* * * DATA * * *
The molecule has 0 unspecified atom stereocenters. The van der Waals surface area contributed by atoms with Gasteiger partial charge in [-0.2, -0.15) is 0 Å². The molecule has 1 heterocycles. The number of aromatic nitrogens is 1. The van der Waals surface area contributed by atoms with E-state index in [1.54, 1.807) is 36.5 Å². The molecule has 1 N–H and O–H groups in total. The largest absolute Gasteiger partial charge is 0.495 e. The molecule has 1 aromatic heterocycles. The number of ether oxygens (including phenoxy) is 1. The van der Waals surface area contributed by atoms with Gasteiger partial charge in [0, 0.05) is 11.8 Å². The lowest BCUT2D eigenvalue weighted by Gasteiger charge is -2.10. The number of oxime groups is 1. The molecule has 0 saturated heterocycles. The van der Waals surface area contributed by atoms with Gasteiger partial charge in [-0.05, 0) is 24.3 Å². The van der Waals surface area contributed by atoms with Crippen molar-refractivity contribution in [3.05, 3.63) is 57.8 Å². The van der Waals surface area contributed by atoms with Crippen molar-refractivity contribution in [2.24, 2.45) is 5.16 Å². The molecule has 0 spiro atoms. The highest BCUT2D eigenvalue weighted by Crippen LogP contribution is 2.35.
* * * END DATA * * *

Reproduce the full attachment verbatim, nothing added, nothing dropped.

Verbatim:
The molecule has 0 unspecified atom stereocenters. The van der Waals surface area contributed by atoms with Gasteiger partial charge in [-0.2, -0.15) is 0 Å². The molecule has 1 heterocycles. The number of aromatic nitrogens is 1. The van der Waals surface area contributed by atoms with E-state index in [1.54, 1.807) is 36.5 Å². The molecule has 1 N–H and O–H groups in total. The largest absolute Gasteiger partial charge is 0.495 e. The molecule has 1 aromatic heterocycles. The number of ether oxygens (including phenoxy) is 1. The van der Waals surface area contributed by atoms with Gasteiger partial charge in [0, 0.05) is 11.8 Å². The lowest BCUT2D eigenvalue weighted by Gasteiger charge is -2.10. The number of oxime groups is 1. The molecule has 0 saturated heterocycles. The van der Waals surface area contributed by atoms with Gasteiger partial charge in [-0.05, 0) is 24.3 Å². The van der Waals surface area contributed by atoms with Crippen molar-refractivity contribution in [3.05, 3.63) is 57.8 Å². The van der Waals surface area contributed by atoms with Crippen molar-refractivity contribution in [2.24, 2.45) is 5.16 Å². The molecule has 0 spiro atoms. The highest BCUT2D eigenvalue weighted by Crippen LogP contribution is 2.35.